Alternatively, by adopting a mask configuration in which the pattern interval is a certain value or more, or the interval of the transmissive regions is always kept constant, it is possible to reduce the dimensional variation due to the optical proximity effect that occurs when the phase shift mask is used.

[Brief description of drawings]

FIG. 1 is a process sectional view of a pattern forming method according to a first embodiment of the present invention.

FIG. 2 is a configuration diagram of a mask used in the pattern forming method according to the first embodiment of the present invention.

FIG. 3 is a diagram showing a light intensity distribution of the pattern forming method according to the first embodiment of the present invention.

FIG. 4 is a diagram showing a relationship between a line width and a pattern interval in the pattern forming method according to the second embodiment of the present invention.

FIG. 5 is a diagram showing a relationship between a line width and a pattern interval in the pattern forming method according to the third embodiment of the present invention.

FIG. 6 is a diagram illustrating a pattern forming method according to a fourth embodiment of the present invention.

FIG. 7 is a process sectional view of a conventional pattern forming method.

FIG. 8 is a diagram illustrating a conventional pattern forming method.

[Explanation of symbols]

1 Positive resist 2, 22 Substrates 3A, 3B, 23A, 23B Exposure light 4 Masks 5, 5A, 5B, 15, 25 Masking areas 6, 6A, 6B, 16A, 16B, 26A, 26B Masking areas

Claims (10)

(57) [Claims]
1. A photomask for forming a resist pattern corresponding to a light-shielding region by exposing a resist using a photomask in which the phases of the light-transmitting regions on both sides of the light-shielding region are different from each other by 180 degrees. A photomask in which the line width is corrected according to the interval between adjacent patterns.
2. The photomask according to claim 1, wherein the resist pattern is a pattern having the same width and having an arbitrary interval.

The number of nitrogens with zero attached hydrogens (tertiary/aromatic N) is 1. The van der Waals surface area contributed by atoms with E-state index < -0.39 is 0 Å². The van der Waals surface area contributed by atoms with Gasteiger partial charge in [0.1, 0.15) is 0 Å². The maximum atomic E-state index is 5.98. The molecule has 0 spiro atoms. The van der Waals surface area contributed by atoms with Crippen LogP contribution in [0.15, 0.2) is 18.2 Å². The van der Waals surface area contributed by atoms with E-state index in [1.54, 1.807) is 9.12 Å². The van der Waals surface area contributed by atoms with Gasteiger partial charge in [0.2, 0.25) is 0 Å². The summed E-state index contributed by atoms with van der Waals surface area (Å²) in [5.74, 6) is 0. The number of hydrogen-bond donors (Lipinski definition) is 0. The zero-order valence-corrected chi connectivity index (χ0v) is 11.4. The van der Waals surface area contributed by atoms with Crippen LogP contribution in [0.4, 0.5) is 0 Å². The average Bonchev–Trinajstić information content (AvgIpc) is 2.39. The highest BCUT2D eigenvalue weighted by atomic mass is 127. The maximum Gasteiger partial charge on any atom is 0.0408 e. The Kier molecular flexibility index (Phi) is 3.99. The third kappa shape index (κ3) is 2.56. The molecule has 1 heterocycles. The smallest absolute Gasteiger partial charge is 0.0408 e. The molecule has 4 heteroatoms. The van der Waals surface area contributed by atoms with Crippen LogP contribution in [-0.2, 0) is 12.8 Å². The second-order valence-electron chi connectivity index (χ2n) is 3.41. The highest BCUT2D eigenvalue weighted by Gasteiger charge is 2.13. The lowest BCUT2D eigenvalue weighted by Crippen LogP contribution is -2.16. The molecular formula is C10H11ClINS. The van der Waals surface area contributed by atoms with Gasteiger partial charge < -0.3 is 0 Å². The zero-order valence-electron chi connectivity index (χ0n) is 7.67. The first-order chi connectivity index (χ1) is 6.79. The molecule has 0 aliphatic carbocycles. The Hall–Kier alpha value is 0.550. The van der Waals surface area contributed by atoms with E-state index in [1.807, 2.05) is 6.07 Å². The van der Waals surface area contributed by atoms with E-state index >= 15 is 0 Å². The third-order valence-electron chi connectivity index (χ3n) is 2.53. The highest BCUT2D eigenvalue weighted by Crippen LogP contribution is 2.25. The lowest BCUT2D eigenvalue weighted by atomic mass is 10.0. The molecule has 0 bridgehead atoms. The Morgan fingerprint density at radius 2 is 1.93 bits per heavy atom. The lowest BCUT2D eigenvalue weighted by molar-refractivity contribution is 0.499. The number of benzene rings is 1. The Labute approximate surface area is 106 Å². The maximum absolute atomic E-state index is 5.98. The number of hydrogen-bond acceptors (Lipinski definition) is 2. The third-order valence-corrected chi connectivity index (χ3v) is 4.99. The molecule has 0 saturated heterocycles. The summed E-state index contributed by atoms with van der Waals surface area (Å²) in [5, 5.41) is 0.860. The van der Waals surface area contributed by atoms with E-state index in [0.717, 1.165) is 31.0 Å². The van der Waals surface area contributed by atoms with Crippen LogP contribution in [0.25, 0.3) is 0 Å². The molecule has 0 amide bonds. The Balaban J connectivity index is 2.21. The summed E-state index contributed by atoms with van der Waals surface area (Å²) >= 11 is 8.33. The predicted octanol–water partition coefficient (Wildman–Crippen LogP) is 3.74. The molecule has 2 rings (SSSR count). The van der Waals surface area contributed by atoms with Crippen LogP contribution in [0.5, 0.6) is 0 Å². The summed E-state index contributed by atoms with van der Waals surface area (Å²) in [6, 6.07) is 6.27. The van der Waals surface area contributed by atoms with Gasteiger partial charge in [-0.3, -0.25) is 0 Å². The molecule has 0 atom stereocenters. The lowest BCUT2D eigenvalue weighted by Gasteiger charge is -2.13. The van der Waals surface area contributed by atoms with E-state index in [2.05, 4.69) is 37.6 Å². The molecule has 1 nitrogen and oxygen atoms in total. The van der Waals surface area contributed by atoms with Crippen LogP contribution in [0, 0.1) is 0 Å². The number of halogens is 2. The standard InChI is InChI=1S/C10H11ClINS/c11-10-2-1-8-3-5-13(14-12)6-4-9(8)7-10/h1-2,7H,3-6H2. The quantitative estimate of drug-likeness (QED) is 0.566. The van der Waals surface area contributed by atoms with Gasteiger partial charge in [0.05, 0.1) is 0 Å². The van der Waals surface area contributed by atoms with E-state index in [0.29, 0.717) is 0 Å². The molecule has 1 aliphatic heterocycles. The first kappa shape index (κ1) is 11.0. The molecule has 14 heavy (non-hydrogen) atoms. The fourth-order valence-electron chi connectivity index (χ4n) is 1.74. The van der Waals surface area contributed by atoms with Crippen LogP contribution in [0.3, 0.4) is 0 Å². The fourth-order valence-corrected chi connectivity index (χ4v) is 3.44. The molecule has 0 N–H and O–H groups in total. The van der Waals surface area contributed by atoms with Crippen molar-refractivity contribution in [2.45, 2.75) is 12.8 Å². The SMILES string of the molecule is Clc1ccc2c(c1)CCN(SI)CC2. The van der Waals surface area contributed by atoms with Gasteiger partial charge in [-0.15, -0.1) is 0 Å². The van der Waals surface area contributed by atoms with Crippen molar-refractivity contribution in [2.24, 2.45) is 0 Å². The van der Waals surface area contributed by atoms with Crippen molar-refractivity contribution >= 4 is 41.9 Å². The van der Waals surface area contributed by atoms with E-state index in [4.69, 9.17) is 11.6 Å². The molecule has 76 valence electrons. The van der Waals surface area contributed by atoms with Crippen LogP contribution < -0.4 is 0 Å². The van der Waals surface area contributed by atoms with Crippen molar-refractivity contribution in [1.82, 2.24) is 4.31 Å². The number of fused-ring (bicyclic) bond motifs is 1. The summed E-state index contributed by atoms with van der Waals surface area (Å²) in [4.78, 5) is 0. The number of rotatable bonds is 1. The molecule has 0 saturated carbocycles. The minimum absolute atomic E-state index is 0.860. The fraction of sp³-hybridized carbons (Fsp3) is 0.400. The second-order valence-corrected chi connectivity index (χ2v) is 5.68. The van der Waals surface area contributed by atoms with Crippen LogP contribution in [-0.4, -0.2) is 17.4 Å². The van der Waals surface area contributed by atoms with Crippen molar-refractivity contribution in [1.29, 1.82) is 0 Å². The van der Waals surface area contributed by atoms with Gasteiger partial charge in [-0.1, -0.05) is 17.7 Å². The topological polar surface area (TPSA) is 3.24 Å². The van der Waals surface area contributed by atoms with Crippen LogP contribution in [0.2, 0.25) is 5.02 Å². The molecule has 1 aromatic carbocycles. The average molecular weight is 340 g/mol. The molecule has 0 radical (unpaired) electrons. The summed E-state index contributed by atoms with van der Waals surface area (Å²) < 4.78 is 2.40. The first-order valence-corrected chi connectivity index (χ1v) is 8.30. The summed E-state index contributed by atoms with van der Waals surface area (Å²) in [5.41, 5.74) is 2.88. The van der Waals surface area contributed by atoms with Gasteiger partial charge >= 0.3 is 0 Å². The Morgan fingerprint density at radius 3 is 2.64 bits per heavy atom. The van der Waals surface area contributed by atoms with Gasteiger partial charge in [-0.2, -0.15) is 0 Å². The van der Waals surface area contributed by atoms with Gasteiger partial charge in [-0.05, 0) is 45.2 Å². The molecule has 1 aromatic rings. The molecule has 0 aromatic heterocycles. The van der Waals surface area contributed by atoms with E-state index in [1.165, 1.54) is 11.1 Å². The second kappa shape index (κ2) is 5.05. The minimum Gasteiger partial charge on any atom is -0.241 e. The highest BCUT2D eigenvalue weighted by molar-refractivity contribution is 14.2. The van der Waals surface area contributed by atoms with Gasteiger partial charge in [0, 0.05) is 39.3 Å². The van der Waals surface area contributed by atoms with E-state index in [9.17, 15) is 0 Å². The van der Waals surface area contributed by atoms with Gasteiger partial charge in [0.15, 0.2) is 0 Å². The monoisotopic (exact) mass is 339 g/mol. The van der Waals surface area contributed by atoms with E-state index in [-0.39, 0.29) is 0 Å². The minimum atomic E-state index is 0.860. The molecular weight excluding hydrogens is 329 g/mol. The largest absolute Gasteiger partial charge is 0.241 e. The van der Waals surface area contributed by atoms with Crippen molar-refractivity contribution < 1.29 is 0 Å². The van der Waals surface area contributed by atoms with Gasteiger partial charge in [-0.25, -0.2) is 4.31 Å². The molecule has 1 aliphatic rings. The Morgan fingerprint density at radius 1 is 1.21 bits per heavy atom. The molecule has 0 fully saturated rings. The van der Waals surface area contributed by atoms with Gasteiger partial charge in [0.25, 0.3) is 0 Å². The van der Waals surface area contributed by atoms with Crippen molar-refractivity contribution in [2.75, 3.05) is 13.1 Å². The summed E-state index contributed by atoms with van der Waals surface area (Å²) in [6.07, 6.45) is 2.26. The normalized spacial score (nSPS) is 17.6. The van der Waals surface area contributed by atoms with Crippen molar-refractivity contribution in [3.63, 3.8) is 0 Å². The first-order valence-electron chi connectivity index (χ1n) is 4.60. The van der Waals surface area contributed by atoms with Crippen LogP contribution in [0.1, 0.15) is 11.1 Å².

3. The distance between adjacent resist patterns is 0.
The photomask according to claim 2, wherein the width of the light-shielding region of the mask pattern is different at the boundary of 67λ / NA.
4. A photomask for forming a line pattern of the same width by exposing a positive resist by using a photomask in which the phases of the transmissive regions on both sides of the light-shielding region are different from each other by 180 degrees. A new light-shielding structure is provided in which the width of the line pattern can be accurately formed by setting the transmissive region to have a specific width between the two light-shielding regions having a predetermined distance or more, even if the patterns have different intervals. A photomask having a region.
5. The photomask according to claim 4, wherein the interval between adjacent patterns is 6 times or more the pattern line width.
6. A pattern forming method for forming a resist pattern corresponding to a light-shielding region by exposing a resist using a photomask in which the phases of the light-transmitting regions on both sides of the light-shielding region differ from each other by 180 degrees. A pattern forming method using a photomask in which the line width is corrected according to the interval between adjacent patterns.
7. The pattern forming method according to claim 6, wherein the resist pattern is a pattern having the same width and having an arbitrary interval.
8. The distance between adjacent resist patterns is 0.
8. The pattern forming method according to claim 7, wherein a photomask in which the widths of the light shielding regions of the mask pattern are different from each other with 67λ / NA as a boundary is used.
9. A pattern forming method for forming a line pattern of the same width by exposing a positive resist using a photomask in which the phases of the transmissive regions on both sides of the light-shielding region are different from each other by 180 degrees. By setting the transmissive region to a specific width between the two light-shielding regions having a predetermined distance or more, it is possible to accurately form the width of the line pattern even if the pattern interval is different. A pattern forming method characterized by using a photomask provided with a light shielding region.
10. A method of applying a positive resist on a semiconductor substrate, and the phases of the transmissive regions on both sides of a light-shielding region forming a circuit pattern are different from each other by 180 degrees, and the distance between adjacent patterns is two or more. A step of exposing the resist using a photomask in which a light-shielding area is newly provided between the light-shielding areas and a step of newly exposing by using a second exposure mask that shields a portion required for a circuit pattern A method of manufacturing a semiconductor device, including a step of removing an unnecessary resist pattern including a resist pattern corresponding to the shielded region.
JP24065397A 1996-09-06 1997-09-05 Photomask and pattern forming method Expired - Fee Related JP3518275B2 (en)

Priority Applications (3)

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JP8-236317 1996-09-06
JP23631796 1996-09-06
JP24065397A JP3518275B2 (en) 1996-09-06 1997-09-05 Photomask and pattern forming method